Spacing scale

Use the spacing scale when building individual components. It includes small increments needed to create appropriate spatial relationships for detail-level designs. This scale is applied and used within all components.

Level 10.254
Level 20.58
Level 3116
Level 41.524
Level 5348


Spacing utilities that apply to all breakpoints, from xs to xl, have no breakpoint abbreviation in them. This is because those classes are applied from min-width: 0 and up, and thus are not bound by a media query. The remaining breakpoints, however, do include a breakpoint abbreviation.

The classes are named using the format {property}{sides}-{size} for xs and {property}{sides}-{breakpoint}-{size} for sm, md, lg, and xl.

Where property is one of:

  • m - for classes that set margin
  • p - for classes that set padding

Where sides is one of:

  • t - for classes that set margin-top or padding-top
  • b - for classes that set margin-bottom or padding-bottom
  • l - for classes that set margin-left or padding-left
  • r - for classes that set margin-right or padding-right
  • x - for classes that set both *-left and *-right
  • y - for classes that set both *-top and *-bottom
  • blank - for classes that set a margin or padding on all 4 sides of the element

Where size is one of:

  • 0 - for classes that eliminate the margin or padding by setting it to 0
  • 1 - (by default) for classes that set the margin or padding to $spacer * .25
  • 2 - (by default) for classes that set the margin or padding to $spacer _ .5
  • 3 - (by default) for classes that set the margin or padding to $spacer
  • 4 - (by default) for classes that set the margin or padding to $spacer _ 1.5
  • 5 - (by default) for classes that set the margin or padding to $spacer * 3
  • auto - for classes that set the margin to auto

(You can add more sizes by adding entries to the $spacers Sass map variable.)


Here are some representative examples of these classes:

.mt-0 {
margin-top: 0 !important;

.ml-1 {
margin-left: 0.25rem !important;

.px-2 {
padding-left: 0.5rem !important;
padding-right: 0.5rem !important;

.p-3 {
padding: 1rem !important;

Horizontal centering

Additionally, we also includes an .mx-auto class for horizontally centering fixed-width block level content—that is, content that has display: block and a width set—by setting the horizontal margins to auto.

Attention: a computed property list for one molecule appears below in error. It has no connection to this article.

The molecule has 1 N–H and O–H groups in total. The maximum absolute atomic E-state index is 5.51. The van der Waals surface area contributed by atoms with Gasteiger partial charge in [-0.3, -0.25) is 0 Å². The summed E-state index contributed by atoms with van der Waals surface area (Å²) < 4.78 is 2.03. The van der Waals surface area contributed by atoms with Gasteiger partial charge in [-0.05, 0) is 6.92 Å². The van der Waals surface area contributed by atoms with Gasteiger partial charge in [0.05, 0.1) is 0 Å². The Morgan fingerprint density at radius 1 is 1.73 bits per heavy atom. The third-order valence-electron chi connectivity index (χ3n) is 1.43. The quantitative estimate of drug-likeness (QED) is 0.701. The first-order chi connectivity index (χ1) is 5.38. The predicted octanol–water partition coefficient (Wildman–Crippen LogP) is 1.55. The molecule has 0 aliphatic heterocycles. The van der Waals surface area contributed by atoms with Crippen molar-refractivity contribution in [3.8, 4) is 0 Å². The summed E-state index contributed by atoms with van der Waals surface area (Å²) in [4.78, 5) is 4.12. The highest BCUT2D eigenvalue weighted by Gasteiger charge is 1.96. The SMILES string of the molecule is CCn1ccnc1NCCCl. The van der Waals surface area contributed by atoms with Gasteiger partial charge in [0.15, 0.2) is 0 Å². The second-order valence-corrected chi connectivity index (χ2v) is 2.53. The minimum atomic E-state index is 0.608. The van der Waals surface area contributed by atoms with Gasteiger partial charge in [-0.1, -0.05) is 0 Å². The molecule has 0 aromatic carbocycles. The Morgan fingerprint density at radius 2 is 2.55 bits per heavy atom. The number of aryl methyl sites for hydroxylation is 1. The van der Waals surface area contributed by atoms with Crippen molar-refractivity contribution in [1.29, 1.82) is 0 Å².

Negative margin

In CSS, margin properties can utilize negative values (padding cannot). As of 4.2, we’ve added negative margin utilities for every non-zero integer size listed above (e.g., 1, 2, 3, 4, 5). These utilities are ideal for customizing grid column gutters across breakpoints.

The syntax is nearly the same as the default, positive margin utilities, but with the addition of n before the requested size. Here’s an example class that’s the opposite of .mt-1:

.mt-n1 {
margin-top: -0.25rem !important;

Designing with space

Every part of a UI should be intentional including the empty space between elements. The amount of space between items creates relationships and hierarchy.

Creating relationships

Elements in a design that are near each other are seen as being meaningfully related. As more space is added between elements, their perceived relationship weakens.

Patterns created through spacing can also create relationships. Elements arranged in the same spacing pattern are seen as related pieces that have equal weight.

Space can also be used to denote groups of associated information. This creates content sections on a page without having to use lines or other graphical elements as a divider.

Creating hierarchy

Elements that have more spacing around them tend to be perceived as higher in importance than elements that have less space around them. Take this page for instance. The top level headers have more space surrounding them giving them focus and prominence. Then as the headers descend in importance they receive less space, signaling they are subordinate.

Elements that are set close to each other can be easily overlooked. Users may see the grouping but not process each individual item. Therefore, if you have an element or content of high importance on the page, consider giving it extra surrounding space to help it attract focus.

White space

Empty space — also known as white space — is important in design. It can be used to break up sections on a page or to help create focus on certain element(s). White space helps with information processing; too much dense information can be disorienting or overwhelming for a user. Sections of a UI are allowed to be dense, but the whole page should not be crowded; there should be white space to let the user’s eye rest.